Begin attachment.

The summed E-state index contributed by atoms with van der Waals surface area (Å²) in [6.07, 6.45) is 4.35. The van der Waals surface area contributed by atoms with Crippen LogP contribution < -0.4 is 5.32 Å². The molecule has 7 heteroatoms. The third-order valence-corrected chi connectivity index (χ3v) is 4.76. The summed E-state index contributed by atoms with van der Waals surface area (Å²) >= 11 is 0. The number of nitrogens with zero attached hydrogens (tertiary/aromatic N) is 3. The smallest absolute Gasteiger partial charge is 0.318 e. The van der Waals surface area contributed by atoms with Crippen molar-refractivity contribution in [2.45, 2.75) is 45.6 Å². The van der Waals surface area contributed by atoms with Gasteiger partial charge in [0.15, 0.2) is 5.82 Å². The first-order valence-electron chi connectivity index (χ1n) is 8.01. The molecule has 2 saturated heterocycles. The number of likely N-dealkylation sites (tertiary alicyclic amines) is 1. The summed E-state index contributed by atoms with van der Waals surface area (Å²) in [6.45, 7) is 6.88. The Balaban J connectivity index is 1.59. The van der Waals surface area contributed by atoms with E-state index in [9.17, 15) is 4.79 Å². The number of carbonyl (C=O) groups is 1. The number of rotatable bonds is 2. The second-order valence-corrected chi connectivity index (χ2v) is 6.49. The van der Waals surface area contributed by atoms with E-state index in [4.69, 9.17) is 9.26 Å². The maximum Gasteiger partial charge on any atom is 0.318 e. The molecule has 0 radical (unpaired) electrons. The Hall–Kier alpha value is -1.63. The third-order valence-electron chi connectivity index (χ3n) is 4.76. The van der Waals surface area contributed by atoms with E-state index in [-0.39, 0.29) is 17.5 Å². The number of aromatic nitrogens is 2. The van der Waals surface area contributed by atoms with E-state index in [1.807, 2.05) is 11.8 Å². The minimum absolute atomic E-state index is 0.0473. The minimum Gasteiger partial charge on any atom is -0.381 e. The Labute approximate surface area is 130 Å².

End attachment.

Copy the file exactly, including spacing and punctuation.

The summed E-state index contributed by atoms with van der Waals surface area (Å²) in [6.07, 6.45) is 4.35. The van der Waals surface area contributed by atoms with Crippen LogP contribution < -0.4 is 5.32 Å². The molecule has 7 heteroatoms. The third-order valence-corrected chi connectivity index (χ3v) is 4.76. The summed E-state index contributed by atoms with van der Waals surface area (Å²) >= 11 is 0. The number of nitrogens with zero attached hydrogens (tertiary/aromatic N) is 3. The smallest absolute Gasteiger partial charge is 0.318 e. The van der Waals surface area contributed by atoms with Crippen molar-refractivity contribution in [2.45, 2.75) is 45.6 Å². The van der Waals surface area contributed by atoms with Gasteiger partial charge in [0.15, 0.2) is 5.82 Å². The first-order valence-electron chi connectivity index (χ1n) is 8.01. The molecule has 2 saturated heterocycles. The number of likely N-dealkylation sites (tertiary alicyclic amines) is 1. The summed E-state index contributed by atoms with van der Waals surface area (Å²) in [6.45, 7) is 6.88. The Balaban J connectivity index is 1.59. The van der Waals surface area contributed by atoms with E-state index in [9.17, 15) is 4.79 Å². The number of carbonyl (C=O) groups is 1. The number of rotatable bonds is 2. The second-order valence-corrected chi connectivity index (χ2v) is 6.49. The van der Waals surface area contributed by atoms with E-state index in [4.69, 9.17) is 9.26 Å². The maximum Gasteiger partial charge on any atom is 0.318 e. The molecule has 0 radical (unpaired) electrons. The Hall–Kier alpha value is -1.63. The third-order valence-electron chi connectivity index (χ3n) is 4.76. The van der Waals surface area contributed by atoms with E-state index in [-0.39, 0.29) is 17.5 Å². The number of aromatic nitrogens is 2. The van der Waals surface area contributed by atoms with E-state index in [1.807, 2.05) is 11.8 Å². The minimum absolute atomic E-state index is 0.0473. The minimum Gasteiger partial charge on any atom is -0.381 e. The Labute approximate surface area is 130 Å².